I also like Cafe Roma on the main shopping street in the village.  Yes, their Aperol Spritz, the favourite local Cocktail, are still around 10 euros a pop, the average along this stretch, but you also get complimentary nibbles with your drink and they are very generous in their quantities and it can fill you up as a lunch.  In the skiing season, they have a complimentary buffet!

Visit Aosta to soak up the history and enjoy some good value food

Aosta, the Valleys Capital City is a history lovers delight and home to lots of great restaurants.

Around 35 to 50 minutes drive away from Courmayeur.  If you are driving, you can choose to minimise the journey by heading along the Toll Motorway but then you have to pay a whopping fee for the privilege, at the time of writing is was €8.90 one way.  A local told me it is the most expensive stretch of toll road in Italy. The alternative is to go along the longer route through the Valley which allows you to soak up the mountain scenery and spot the many castles along the way.

Courmayeur is notoriously expensive so eating out in Aosta itself is a pleasant change with lots of great value places to stop for a bit to eat.

The pedestrianised main street is really attractive. Long, narrow, traditional and cobbled it is home to lots of independent shops, bars and restaurants.  In the summer it can be nice to stop at one of the bars, grab a seat outside and watch the world go by. There is, as you would expect in any Capital, a lot of tourist tat but it tends to be more tasteful than some destinations.

If, unlike me, you are a history buff then you will love this City as it is full of Roman history and ruins.  The Roman Theatre also plays host to the annual Christmas Market, “Marche Vert Noel”, which runs from the end of November to the beginning of January.

There are a lot of free parking options around a ten-minute walk from the City Centre but there is also an underground car park beside the bus station right next to the centre that is not expensive.

There are regular buses to and from Courmayeur too.

Roman Theatre in AostaThe impressive Roman Theatre in Aosta, and check out the backdrop too!

You are close to lots of other fantastic Italian Cities, including Turin and Milan

If you have hired a car and want to venture further afield there are lots of great options to consider.  The most popular choices are Milan (Milano) which is around 2 and a half hours drive away, using the Toll roads, and Turin which is just under 2 hours drive away.

If you have time, take a day trip to Annecy in France

Whilst Milan and Turin are big tourist draws, I prefer my day trip destinations to be places that have easy access to green space and walks for Annie my dog.  That is why, if you have a car, Annecy in France is my top day trip recommendation.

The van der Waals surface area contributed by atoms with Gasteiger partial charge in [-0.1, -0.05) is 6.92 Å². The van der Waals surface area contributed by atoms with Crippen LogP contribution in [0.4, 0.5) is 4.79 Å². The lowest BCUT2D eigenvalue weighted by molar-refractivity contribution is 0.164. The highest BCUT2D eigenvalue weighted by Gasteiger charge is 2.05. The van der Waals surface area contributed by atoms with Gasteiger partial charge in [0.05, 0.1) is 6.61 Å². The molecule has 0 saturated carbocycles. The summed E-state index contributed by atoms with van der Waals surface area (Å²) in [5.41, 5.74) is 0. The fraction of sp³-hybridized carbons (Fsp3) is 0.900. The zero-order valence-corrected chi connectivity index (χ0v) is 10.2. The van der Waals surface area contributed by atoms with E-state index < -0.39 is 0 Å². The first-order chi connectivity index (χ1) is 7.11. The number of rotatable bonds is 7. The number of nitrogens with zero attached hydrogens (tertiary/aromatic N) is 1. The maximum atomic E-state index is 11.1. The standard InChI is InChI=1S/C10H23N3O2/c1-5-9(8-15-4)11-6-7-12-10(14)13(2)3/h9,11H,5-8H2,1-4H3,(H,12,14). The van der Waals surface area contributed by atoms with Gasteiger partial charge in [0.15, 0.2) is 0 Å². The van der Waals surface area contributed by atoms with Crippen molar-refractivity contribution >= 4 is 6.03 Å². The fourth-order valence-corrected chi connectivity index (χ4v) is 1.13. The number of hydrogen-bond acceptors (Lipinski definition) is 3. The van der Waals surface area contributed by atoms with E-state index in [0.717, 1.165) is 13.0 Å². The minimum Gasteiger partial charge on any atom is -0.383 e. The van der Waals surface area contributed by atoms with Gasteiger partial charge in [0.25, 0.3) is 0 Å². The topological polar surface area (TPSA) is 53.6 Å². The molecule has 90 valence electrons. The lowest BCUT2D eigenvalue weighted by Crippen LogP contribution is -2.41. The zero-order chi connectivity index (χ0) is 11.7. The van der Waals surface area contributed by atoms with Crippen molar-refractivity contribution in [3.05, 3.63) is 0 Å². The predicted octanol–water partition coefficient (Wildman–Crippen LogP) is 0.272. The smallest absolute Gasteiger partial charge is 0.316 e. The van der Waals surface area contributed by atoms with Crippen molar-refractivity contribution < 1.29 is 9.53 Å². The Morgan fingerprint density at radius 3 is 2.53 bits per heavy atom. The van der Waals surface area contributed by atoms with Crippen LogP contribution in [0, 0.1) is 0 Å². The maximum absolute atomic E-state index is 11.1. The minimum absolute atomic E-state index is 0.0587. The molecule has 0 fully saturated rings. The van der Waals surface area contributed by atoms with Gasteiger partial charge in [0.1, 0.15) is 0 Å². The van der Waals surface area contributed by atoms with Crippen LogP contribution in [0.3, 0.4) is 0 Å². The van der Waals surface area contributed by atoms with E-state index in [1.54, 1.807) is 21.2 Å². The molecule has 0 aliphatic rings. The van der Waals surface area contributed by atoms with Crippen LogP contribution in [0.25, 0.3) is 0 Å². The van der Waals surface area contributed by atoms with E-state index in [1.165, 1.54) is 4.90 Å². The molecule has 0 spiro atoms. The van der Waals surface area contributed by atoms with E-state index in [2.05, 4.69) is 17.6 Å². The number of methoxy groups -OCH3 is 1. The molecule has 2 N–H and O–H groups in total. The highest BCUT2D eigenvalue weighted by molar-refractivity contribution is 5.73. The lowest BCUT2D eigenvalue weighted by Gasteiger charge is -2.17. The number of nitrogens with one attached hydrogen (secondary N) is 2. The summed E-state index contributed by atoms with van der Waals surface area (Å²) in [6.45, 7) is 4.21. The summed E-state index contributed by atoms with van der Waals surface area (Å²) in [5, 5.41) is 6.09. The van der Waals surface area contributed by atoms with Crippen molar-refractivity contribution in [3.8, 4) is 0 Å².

You do have to head back through the Mont Blanc Tunnel though so you will need to factor in this cost too.  If you are also doing a trip to Chamonix and the drive back to Geneva Airport, this is where most people fly to, you may want to consider getting a ten trip pass for the tunnel.  It is €56.90 for a return trip through the tunnel and €142.30 for a ten trip pass.

It is around an hour and a half drive from Courmayeur and it is one of my favourite towns in France and has been affectionately dubbed ‘The Venice of the Alps’.

The Old Town is really picture postcard perfect with cobbled streets and a whole host of quirky, pastel coloured buildings that run alongside the canal routes.

It does get very busy in the town centre during the peak summer season.  I visited in August and it was a bit too crowded for mine and Annie’s liking but, when I visited in November it was still a beautiful day for taking a stroll along the Lake and it was much more peaceful.

There are plenty of spots for fantastic photo opportunities; from the Pont des Amours (Lovers’ Bridge) at the edge of the Lake looking in towards to the town again or the Palais de l’Isle which is now a local museum and is regarded as one of France’s most frequently photographed buildings.

Palais de l'Isle in AnnecyThe Palais de l’Isle in Annecy, you can see why it is so often photographed

For outdoor lovers, you can enjoy the crystal clear waters of Lake Annecy.  If you are not feeling brave enough to take a dip, you can walk the many trails surrounding the Lake, take out a paddle boat or head out on a boat cruise.

Views over Lake AnnecyStunning views over Lake Annecy

The Arrancabirra and the great long distance running events

If you want to soak up a bustling, festival atmosphere in Courmayeur and enjoy spectating at some major outdoor events, Courmayeur is home to three biggies!